• Venom: Let There Be Carnage has a post-credits scene of Venom suddenly getting transported from the SSU to the MCU, confirming them to be separate universes. The Spider-Man Trilogy and The Amazing Spider-Man Series are also established as alternate universes to the SSU and MCU, with characters from both film series appearing in No Way Home.
    • Spider-Man: Across the Spider-Verse named this reality as Earth-688. Given that Earth-688 already exists in the comics, the universe is instead called Earth-688B (in reference to certain implication in Across that any reality designations used in the film that already exist in the comics have the letter B added on).
  • Contrasting Sequel Main Character: More like Contrasting Franchise Main Character, but Venom is this to Iron Man, the headliner of the franchise that inspired the creation of the SSU, the Marvel Cinematic Universe. Iron Man's alter ego, Tony Stark, was a wisecracking, genius inventor and billionaire who had no real superpowers and instead relied on technology and Powered Armor to fight. Eddie Brock, by contrast, is a cynical, down-on-his-luck Loser Protagonist and failed journalist who has legit superpowers, derived from a biomass-consuming Parasitic Horror whose very nature automatically places Eddie in the anti-hero category.
  • Crapsack World: A universe with no shortage of supervillains, but the closest thing shown to superheroes are bloodthirsty monsters who would prefer not to harm innocents. Given that it is an Alternate Universe to the brighter and more idealistic MCU, Raimi-Verse, Webb-Verse, and Spider-Verses, it could be considered a Dark World in comparison. This is finally averted with Madame Web, which shows the origin of four traditional superheroes.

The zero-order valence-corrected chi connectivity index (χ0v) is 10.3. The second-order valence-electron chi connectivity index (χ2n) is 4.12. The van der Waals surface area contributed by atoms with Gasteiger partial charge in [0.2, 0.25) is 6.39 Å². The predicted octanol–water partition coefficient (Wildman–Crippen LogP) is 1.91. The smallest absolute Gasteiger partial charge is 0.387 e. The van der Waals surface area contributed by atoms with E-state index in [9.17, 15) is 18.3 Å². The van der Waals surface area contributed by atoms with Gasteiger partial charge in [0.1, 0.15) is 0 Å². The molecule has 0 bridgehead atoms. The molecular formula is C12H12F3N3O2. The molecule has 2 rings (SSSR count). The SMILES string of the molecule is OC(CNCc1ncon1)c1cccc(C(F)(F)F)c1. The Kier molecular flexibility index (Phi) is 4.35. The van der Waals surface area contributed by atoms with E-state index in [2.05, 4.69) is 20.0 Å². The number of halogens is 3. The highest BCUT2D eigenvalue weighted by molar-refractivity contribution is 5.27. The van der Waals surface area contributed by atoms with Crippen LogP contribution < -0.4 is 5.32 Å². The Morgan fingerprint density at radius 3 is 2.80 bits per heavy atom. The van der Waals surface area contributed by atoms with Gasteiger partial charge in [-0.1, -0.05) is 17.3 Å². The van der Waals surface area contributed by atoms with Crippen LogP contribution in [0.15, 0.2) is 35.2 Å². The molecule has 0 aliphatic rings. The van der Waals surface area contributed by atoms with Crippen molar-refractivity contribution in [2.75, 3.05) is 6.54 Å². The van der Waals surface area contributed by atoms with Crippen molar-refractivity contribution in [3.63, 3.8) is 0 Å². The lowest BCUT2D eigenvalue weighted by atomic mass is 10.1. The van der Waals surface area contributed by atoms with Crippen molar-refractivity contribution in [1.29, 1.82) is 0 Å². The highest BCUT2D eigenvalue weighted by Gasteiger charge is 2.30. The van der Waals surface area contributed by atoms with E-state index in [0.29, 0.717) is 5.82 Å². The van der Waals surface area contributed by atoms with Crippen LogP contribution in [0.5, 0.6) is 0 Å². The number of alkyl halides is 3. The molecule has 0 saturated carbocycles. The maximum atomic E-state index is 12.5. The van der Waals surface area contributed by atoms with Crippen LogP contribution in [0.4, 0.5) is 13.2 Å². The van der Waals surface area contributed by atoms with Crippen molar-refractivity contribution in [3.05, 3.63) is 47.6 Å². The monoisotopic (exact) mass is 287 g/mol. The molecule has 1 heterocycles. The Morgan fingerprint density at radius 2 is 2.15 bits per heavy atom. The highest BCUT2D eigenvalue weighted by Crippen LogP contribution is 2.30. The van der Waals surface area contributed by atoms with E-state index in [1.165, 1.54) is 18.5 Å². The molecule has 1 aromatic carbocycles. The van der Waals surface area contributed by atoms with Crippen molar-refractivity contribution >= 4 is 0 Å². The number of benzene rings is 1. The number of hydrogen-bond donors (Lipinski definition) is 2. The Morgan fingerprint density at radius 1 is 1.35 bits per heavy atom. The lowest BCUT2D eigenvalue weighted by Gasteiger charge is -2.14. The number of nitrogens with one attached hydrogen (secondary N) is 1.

• Darker and Edgier: Is definitely more cynical than the MCU, with the exception of the Netflix shows. The heroes are mostly monstrous-looking anti-heroes kept on the side of good by refusing to kill innocent people and their fights against truly despicable villains.
  • Oddly Named Sequel 2: Electric Boogaloo: The Venom sequel is subtitled Let There Be Carnage. It is a direct Call-Back to the stinger of the first film, which had an Early-Bird Cameo of the sequel's Big Bad. The third film is to be subtitled The Last Dance, seemingly because it is reportedly the Grand Finale of the films and Hardy's last appearance as Venom.
  • Our Vampires Are Different: There are no known supernatural vampires in this setting like there are the comics, so the scientific vampires in Morbius can walk in the sunlight and are unaffected by holy objects while still having incredible abilities and a thirst for blood.
  • Shared Universe: Running concurrently to the Marvel Cinematic Universe, this universe is of the Spider-Man-related properties owned by Sony.
  • Superhero Horror: The first three films took this direction, though Let There Be Carnage was more of a Horror Comedy due to the focus on Eddie's and Venom's relationship.
  • Truer to the Text: Unlike the previous examples of the Spider-Man Trilogy Doing In the Wizard and simplifying backstories for realism, or even unlike major changes in the Spidey corner of the Marvel Cinematic Universe, it's shown thus far with Venom and Morbius that they'll be portrayed as accurately as they can be in the setting.
  • Turn of the Millennium: After the Time Skip, Madame Web takes place in 2003.
  • Villain Protagonist: Subverted. Unlike the planned Amazing Spider-Man universe, this universe uses various other characters ranging from hero to anti-hero, including Venom being based on his "Lethal Protector" persona.

Alternative Title(s): Sonys Universe Of Marvel Characters